By Thomas A. T. Ferrari
At the November 29, 2021 Contractors State License Board (CSLB) meeting, the Board considered whether to approve proposed regulatory text to amend sections 810, 831, 832.10, and 832.46, Title 16 of the California Code of Regulations (CCR), and initiate the formal rulemaking process pursuant to the Administrative Procedure Act (APA). These amendments would limit the scope of C-46 licensees and require a Class C-10 licensee to install solar Battery Energy Storage Systems (BESS) in California.
The vote comes after the California Solar and Storage Association filed a petition for writ of mandate and complaint in the San Francisco Superior Court, alleging among other things that the CSLB failed to comply with the APA on July 27, 2021, when it voted to preclude C-46 licensees from installing BESS.[See previous reporting.]
According to the staff memo [Agenda Item D-1], CSLB began exploring the issue of the appropriate contractor license classification to install battery energy storage systems on October 28, 2016, when it heard dozens of hours of public testimony on the topic, and on March 21, 2019, it published an 81-page Energy Storage Systems report. [24:2 CRLR 92–93] After additional hours of public participation and conflicts surrounding economic impacts and safety implications of allowing C-46 licensees to install BESS, CSLB sought a qualified expert to review the appropriate classification to install BESS. The University of California, Berkeley (UC Berkeley) was chosen to complete the study, its conclusion being a strong recommendation “that the CSLB limit the scope of the C-46 to its original scope and preclude C-46 (no C10) license holders from installing BESS.”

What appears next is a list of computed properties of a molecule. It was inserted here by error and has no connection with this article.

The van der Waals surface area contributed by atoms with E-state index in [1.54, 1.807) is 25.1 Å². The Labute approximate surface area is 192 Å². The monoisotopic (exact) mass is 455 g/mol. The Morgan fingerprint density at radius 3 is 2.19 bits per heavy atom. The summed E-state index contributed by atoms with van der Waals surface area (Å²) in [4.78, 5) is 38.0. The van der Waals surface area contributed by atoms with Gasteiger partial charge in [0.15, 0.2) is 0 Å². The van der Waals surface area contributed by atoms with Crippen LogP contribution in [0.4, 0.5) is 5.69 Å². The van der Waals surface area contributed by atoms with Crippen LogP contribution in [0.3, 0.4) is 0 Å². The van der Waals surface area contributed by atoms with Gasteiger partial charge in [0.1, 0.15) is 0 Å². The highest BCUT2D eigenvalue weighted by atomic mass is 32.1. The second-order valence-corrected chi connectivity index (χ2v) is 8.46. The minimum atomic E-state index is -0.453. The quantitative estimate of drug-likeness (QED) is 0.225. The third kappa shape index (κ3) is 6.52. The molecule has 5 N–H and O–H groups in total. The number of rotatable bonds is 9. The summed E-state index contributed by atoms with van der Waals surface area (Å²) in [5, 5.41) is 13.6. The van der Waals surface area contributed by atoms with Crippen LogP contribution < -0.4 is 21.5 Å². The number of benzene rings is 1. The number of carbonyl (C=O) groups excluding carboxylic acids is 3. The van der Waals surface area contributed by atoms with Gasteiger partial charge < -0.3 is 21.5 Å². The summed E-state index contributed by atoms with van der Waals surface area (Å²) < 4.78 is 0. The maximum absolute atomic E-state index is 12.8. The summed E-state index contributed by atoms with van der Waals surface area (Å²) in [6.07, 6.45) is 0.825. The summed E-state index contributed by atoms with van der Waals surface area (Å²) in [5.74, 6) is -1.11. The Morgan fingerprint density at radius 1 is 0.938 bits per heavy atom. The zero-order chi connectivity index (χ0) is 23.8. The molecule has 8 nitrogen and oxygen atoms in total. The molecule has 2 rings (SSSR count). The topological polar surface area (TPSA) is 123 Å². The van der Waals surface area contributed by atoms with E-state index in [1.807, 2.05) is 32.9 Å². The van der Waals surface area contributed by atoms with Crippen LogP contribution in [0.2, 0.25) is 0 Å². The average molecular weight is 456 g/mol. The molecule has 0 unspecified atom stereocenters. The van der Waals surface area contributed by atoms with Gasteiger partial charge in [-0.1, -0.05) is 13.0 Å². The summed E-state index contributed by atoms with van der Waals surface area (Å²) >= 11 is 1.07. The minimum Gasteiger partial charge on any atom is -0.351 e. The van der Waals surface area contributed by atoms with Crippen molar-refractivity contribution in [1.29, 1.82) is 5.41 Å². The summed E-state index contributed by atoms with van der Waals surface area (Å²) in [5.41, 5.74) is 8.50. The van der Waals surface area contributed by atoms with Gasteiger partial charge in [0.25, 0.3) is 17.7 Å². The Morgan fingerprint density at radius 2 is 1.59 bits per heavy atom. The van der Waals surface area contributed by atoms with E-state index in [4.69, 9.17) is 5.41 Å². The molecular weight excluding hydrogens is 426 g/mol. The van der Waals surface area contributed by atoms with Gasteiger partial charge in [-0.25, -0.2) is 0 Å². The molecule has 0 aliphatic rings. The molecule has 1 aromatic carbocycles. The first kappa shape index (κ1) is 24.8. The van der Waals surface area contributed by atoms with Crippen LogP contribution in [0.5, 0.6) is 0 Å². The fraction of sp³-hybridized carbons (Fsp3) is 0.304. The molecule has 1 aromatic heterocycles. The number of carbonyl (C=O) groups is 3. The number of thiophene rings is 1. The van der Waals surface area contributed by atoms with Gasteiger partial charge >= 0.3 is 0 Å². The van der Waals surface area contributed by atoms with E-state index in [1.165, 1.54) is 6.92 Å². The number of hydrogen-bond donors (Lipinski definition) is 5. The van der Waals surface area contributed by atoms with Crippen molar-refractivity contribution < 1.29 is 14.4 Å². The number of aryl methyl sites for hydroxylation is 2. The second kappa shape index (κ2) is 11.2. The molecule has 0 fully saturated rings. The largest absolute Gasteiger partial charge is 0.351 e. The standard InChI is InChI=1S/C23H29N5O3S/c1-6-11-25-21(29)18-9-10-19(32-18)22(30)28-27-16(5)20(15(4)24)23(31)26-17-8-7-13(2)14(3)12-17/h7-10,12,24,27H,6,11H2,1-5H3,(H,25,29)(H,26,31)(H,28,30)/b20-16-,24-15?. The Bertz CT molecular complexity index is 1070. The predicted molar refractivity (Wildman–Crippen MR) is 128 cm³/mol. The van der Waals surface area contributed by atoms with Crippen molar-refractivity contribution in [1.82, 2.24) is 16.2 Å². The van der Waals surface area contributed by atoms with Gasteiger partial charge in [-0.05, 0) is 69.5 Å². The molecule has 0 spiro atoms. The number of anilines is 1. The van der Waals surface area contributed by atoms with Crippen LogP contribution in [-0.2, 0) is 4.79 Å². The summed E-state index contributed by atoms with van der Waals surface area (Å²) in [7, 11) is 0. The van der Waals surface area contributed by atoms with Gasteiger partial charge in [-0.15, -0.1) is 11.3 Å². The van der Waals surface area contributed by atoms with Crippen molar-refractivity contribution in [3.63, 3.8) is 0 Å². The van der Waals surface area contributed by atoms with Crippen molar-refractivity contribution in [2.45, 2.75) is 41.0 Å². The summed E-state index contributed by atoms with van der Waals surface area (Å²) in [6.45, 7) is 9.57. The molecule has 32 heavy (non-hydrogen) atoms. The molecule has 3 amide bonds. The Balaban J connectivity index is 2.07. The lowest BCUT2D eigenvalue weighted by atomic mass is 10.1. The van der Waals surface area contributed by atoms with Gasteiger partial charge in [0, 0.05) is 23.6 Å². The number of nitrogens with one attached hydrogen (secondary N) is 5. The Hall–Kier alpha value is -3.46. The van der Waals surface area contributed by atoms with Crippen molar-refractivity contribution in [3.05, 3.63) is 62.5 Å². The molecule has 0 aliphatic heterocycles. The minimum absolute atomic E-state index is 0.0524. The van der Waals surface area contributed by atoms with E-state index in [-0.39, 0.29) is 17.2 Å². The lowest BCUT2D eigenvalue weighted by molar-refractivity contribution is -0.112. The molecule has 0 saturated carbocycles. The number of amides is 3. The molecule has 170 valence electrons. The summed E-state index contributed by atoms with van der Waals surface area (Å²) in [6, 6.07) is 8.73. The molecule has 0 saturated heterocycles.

At that point, the Board voted to adopt UC Berkeley’s recommendation at the July 2021 meeting. (see previous reporting)
At the November meeting, CSLB Chair Susan Franzella reported that on November 22, she and Vice Chair Mary Teichert held a series of meetings with stakeholders from the electrical and solar industry to discuss the proposed regulatory language, which mirrors the language of the resolution the Board made in July. Franzella presented the Board with two options for consideration:
First, to have CSLB staff determine whether the proposed language requires an additional expert update regarding its workforce assumptions is needed, and whether its proposed regulation is subject to California Environmental Quality Act (CEQA) review—and if so, to return to the Board with a recommendation on how to proceed, or if staff determines no update is needed and CEQA review is not needed, that the Registrar is authorized to initiate rulemaking with the language proposed. Second, to refer this matter to the Board’s legislative committee, direct staff to collect additional stakeholder input, and to develop alternative regulatory language that may be acceptable to both the solar and electrical industry stakeholders.
Ms. Teichert moved that the Board adopt option two, reporting that based on the stakeholder meetings, she believes that with more time, it is possible to put together alternative regulatory language that may be acceptable to both solar and electrical industry stakeholders that would ensure safe BESS installation while permitting the number of small women and minority owned contractors to conduct the installation.
After lengthy discussion and public comment from a number of stakeholders, Mr. Mark renewed the motion for option 2, with the additional stipulation that should the solar and electrical stakeholders not come to an agreement by the Board’s March 2022 meeting, it would proceed with APA rulemaking proceedings using the language proposed during CSLB’s November 29, 2021 meeting at that time. The motion was unanimously approved.